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Majdi Mohammed / AP

A narrative is catching on among pro-Israel hardliners that President Trump's envoy to the Middle East, Jason Greenblatt, is getting too close politically to the widely hated Israeli politician Tzipi Livni.

The argument, as laid out by an unnamed official quoted in the Israeli newspaper Haaretz, is that Livni has become a "mentor" of sorts to Greenblatt — and that he's meeting with her regularly and potentially undermining the Israeli Prime Minister Bibi Netanyahu.

Why this matters: Greenblatt is now dealing with what every American envoy to the Middle East ultimately has to confront. It's the most complicated region in the world and every encounter will be magnified and blown out of proportion.

The (much more boring) reality: Greenblatt and Livni have met and spoken with each other, yet while he respects her they are hardly close. He met Livni for the first time on Friday March 24, when she visited Washington. Two administration sources with direct knowledge of the encounter said Israeli ambassador Ron Dermer also attended the meeting. Livni then joined Greenblatt for Shabbat dinner. Two days later Greenblatt met with Naftali Bennett, who leads Israel's right-wing Jewish Home party, and on May 9 he had his second and final meeting with Livni. Dermer and the U.S. ambassador to Israel David Friedman both attended that second meeting.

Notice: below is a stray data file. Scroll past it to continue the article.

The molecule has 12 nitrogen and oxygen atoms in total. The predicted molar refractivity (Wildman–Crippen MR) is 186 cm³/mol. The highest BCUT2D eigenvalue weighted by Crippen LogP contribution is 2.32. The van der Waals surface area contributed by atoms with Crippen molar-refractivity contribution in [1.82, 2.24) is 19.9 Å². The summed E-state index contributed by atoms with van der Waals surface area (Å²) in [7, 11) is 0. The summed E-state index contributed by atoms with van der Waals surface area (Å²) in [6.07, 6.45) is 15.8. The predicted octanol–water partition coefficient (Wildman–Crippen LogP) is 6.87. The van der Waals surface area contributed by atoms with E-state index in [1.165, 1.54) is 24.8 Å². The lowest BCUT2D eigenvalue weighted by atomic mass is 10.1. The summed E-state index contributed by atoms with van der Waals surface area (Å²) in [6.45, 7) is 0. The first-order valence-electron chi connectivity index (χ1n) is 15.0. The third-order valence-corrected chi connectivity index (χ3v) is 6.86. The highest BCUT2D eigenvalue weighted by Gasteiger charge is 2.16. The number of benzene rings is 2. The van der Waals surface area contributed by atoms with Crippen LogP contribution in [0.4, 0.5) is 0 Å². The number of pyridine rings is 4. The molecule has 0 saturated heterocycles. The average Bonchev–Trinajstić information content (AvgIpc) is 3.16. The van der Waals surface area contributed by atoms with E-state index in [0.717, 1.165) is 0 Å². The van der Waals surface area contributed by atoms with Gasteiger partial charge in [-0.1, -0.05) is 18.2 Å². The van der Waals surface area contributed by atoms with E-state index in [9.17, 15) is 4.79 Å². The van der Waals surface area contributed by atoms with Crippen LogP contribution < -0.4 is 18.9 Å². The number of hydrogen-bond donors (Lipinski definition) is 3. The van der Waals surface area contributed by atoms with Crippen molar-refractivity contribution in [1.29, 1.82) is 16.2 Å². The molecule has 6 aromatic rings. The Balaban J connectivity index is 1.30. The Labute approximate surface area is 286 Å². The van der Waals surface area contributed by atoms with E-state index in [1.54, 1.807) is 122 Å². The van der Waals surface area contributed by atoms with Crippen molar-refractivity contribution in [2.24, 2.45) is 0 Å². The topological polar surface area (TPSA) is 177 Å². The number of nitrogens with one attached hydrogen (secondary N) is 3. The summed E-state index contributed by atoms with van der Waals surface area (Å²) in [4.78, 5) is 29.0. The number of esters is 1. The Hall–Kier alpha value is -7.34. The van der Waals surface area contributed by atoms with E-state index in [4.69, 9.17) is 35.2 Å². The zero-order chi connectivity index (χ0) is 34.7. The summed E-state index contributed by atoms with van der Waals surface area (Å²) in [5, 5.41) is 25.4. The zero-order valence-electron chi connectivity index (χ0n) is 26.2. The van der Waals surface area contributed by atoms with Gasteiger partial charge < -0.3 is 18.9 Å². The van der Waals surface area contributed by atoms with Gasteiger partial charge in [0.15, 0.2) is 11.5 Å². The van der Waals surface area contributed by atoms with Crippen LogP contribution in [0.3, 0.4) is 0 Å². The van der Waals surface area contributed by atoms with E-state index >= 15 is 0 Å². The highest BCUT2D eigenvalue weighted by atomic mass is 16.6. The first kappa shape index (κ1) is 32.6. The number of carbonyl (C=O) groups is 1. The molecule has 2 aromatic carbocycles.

What to know about Livni: She's a major figure in Israeli politics — so it makes sense that Greenblatt would meet with her — but she's highly controversial, loathed by the Right, Left, and just about everyone in between. Much of the Israeli Right can't stand her because they think she's a traitor to their cause. She came up through the right-wing, was once a hawk, and is now regarded by hardliners as a sell out to the Palestinians. And because of her political history, the Israeli left will probably never trust her.

Go deeper

12 mins ago - World

NYT: Biden won't immediately remove U.S. tariffs on China

President-elect Joe Biden during an event in Wilmington, Delaware, on Tuesday. Photo: Alex Wong/Getty Images

President Trump's 25% tariffs imposed on China under the phase one trade deal will remain in place at the start of the new administration, President-elect Biden said in an interview with the New York Times published early Wednesday.

Details: "I'm not going to make any immediate moves, and the same applies to the tariffs," Biden said. He plans to conduct a full review of the current U.S. policy on China and speak with key allies in Asia and Europe to "develop a coherent strategy," he said.

Trump threatens to veto Defense spending bill over social media shield

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President Trump tweeted Tuesday a threat to veto a must-pass end-of-year $740 billion bill defense-spending authorization bill unless Congress repeals a federal law that protects social media sites from legal liability.

Why it matters: Trump's attempt to get Congress to end the tech industry protections under Section 230 of the Communications Decency Act is the latest escalation in his war on tech giants over what he and some other Republicans perceive as bias against conservatives.

The walls close in on Trump

Photo: Tasos Katopodis/Getty Images

With Bill Barr's "Et tu, Brute!" interview with AP, President Trump is watching the walls close in on his claims of fraud, hoaxes and conspiracies.

Why it matters: Trump and his legal team continue to claim election fraud. But the Republican governors of Arizona and Georgia have certified their elections, a loyalist like Barr has weighed in, and lower-ranking officials have taken potshots.